A New Era for Irish Dairy

Home » A New Era for Irish Dairy

A New Era for Irish Dairy

cow1 April 2015 marked a new era for dairy in Europe with the abolition of the EU milk quotas, which had been enforced for more than three decades. The system was scrapped to allow EU dairy businesses to compete with international rivals in supplying fast-growing markets in Asia and Africa. Ireland, in particular, is expected to increase its milk output from five billion litres to eight and a half billion litres by 2020.

Ahead of the abolition, Irish Minister for Agriculture, Food and the Marine, Simon Coveney, said that to achieve this increase Ireland would need to export an extra €1 billion worth of milk, increase the herd size by somewhere between 300,000 and 400,000 cows, which would mean increasing the number of people who are physically milking by between 4000 and 5000. “It will make Ireland the fastest-growing dairy producer on the planet for the next 5 years – and probably for the next 10 years,” Coveney predicted.

In preparation for the generational opportunity offered by the removal of EU milk quotas, Glanbia Ingredients Ireland (GII) executed a €235 million investment programme, including the opening of a new milk protein plant in Virginia, County Cavan, an expansion of its butter facility at Ballyragget, County Kilkenny to a capacity of 80,000 tonnes and the launch of its hi-spec infant formula standard facility at Belview, County Kilkenny.

By 2020, Glanbia’s 4800 milk suppliers expect to increase milk production by 63%. At the time of quota removal, GII was processing 1.8 billion litres of milk or 30% of Ireland’s milk pool. So, almost 12 months on, how have we progressed?

Our milk suppliers have produced 22% more milk during the 9-month period from April–December 2015 versus the same period in 2014 with 85% of our farmers having expanded, and GII has processed 25% more milk by taking in-house some of the volumes sold out in previous years. While inclement weather in recent weeks has limited the ability to maximize farm output, current calving numbers indicate a considerable increase for 2016, which has already been reflected in January-February volumes that have increased by about 20% compared with 2015. Milk production in Ireland is predominantly grass based, with the majority of herds calving in the spring and concluding their lactations in November/December.

GII’s state of-the-art nutritional ingredients plant at Belview completed its first season in October 2015 having processed 311 million litres of milk, producing 36,500 tonnes of high quality powder products. All product types were successfully manufactured: Whole Milk Powder (WMP), Skim Milk Powder (SMP), Enriched Milk Powder (EMP), Skim Milk Concentrate (SMC) and Cream.

The winter period at Belview afforded the opportunity for significant optimization work to be completed across the plant following our first production season. Considerable progress has been made in gaining all-important approvals for the supply of infant nutrition products and we are pleased that production of commercial volumes has now commenced.

“We have worked very collaboratively with our strategic customers on delivering this facility to the standard required for ingredients into internationally recognized Infant Formula brands,” said Nick Whelan, Commercial Director for GII. “It is rewarding for all involved to see this now come to fruition”.

2016 will see the facility deliver on its first full year of commercialized production for infant formula grade milk powders.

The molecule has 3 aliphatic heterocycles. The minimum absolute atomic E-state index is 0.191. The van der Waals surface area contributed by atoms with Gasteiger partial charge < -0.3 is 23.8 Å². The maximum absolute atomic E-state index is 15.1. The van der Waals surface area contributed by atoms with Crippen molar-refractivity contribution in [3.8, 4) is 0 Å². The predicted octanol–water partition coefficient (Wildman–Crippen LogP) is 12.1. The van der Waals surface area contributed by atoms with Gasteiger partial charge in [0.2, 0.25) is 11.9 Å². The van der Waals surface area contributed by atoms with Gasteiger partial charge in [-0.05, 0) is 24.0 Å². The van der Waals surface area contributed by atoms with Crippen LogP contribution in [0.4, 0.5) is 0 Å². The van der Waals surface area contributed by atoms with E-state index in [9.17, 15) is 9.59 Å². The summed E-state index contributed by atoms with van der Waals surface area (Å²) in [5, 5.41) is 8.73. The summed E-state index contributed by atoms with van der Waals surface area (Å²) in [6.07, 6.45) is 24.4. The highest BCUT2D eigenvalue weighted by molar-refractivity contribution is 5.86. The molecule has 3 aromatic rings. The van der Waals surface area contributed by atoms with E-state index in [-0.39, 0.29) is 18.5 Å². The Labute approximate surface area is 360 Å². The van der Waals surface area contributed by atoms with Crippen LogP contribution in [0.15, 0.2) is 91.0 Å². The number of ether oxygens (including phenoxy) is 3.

While milk production is on the up, the challenge lies in the decline in market returns. The world produced 4.5 billion litres more milk in 2015 while import demand for dairy products remained stable. Stocks had already accumulated after the strong increase in 2014 milk supply (+10 million tonnes). However, medium term prospects for world dairy product consumption and imports remain positive. World imports are expected to increase by 2% annually, an average increase of global imports of 1.5 billion litres in milk equivalent per year.

In reaction to this, Glanbia Ingredients Ireland has secured two Fixed Milk Price Schemes for our suppliers: Phase 6 at a price of 30.25 cpl for 18 months and Phase 7 at a price of 29 cpl for almost 3 years. Additionally, we have launched our groundbreaking €100 million MilkFlex Fund, which is available to all Glanbia Milk suppliers in the Republic of Ireland who have a signed Milk Supply Agreement. This competitively priced loan scheme is unique in that its repayment terms can alter in line with movements in Glanbia Ingredients Ireland’s manufacturing milk price. When milk prices are low, repayments are reduced; as milk prices stabilize, normal repayments recommence, and in times of good milk prices, repayments accelerate.

Supplementary to creating supplier support packages, GII is further delivering on its commitment to process our suppliers’ growing milk pool. An expansion of our Wexford cheese facility was announced last month with an investment of €35 million. Commissioning will commence in spring of 2017. The expansion is set to double capacity at the plant. This year, Glanbia Ingredients Ireland launched its Wexford branded cheese into the Middle Eastern region with a range of quality Irish cheddars aimed at the Horeca/Food Service and Deli Retail sectors.

According to Nick Whelan: “While there’s no doubt that global dairy markets are under significant pressure currently, we have an ambitious growth plan through to 2020 and we are confident in delivering it. Significant investment in infrastructure and technology coupled with our ongoing support of our farmer supplier base as they seek to ramp up supply in challenging times will ensure that we continue to meet our customers’ expectations for quality dairy ingredients.”